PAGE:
Web standards group issues guidelines for handicapped-accessible sites
by Tom Diederich
(IDG) -- In a bid to make the Internet a truly universal experience, the World Wide Web Consortium (W3C) has announced guidelines aimed at making Web sites more accessible to people with disabilities.
The international standards organization said the guidelines detail accessibility design principles, such as the need to provide equivalent alternatives for graphics and sound. A checklist of techniques that can be used accompanies each principal -- for example, providing captions alongside audio files for the hearing impaired.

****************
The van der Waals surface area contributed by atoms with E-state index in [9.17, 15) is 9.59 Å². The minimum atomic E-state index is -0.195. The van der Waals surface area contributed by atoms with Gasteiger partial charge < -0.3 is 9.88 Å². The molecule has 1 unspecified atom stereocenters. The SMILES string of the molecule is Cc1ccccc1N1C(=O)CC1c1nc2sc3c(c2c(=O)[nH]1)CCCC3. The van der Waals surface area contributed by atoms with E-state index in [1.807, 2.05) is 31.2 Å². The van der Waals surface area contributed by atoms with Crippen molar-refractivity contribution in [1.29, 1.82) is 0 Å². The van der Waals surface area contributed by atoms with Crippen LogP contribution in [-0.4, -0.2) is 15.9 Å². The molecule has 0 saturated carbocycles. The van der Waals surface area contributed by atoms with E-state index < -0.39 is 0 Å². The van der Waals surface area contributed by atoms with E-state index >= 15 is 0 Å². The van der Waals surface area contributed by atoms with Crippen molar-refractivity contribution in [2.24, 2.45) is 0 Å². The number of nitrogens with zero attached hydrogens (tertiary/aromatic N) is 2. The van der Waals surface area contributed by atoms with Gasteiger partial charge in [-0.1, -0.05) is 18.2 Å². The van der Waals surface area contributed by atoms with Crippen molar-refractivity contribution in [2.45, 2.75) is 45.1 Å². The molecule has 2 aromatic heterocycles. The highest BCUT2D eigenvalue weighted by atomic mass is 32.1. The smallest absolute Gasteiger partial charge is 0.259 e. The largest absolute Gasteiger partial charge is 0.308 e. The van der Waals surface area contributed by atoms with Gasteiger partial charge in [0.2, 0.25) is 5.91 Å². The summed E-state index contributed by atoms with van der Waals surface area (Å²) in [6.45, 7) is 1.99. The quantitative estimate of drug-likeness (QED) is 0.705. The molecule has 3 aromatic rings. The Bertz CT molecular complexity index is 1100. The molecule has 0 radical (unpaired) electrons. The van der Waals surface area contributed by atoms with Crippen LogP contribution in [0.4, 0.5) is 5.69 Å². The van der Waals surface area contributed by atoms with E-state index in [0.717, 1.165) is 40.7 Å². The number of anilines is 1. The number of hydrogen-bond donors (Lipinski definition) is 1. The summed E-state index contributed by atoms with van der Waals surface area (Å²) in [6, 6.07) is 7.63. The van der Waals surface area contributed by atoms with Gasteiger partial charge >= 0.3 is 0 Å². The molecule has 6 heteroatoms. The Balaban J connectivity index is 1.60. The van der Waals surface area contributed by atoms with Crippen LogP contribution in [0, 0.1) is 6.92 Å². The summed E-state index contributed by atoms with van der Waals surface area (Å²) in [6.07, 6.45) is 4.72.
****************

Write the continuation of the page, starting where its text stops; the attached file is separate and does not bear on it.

In addition to helping the handicapped, the W3C said its guidelines would make Web content more available to people accessing the Web via cellular phones, in an automobile or using other non-PC devices. The accessibility recommendations should also help Web surfers working under adverse conditions -- such as noisy surroundings or in very bright light, the W3C said.
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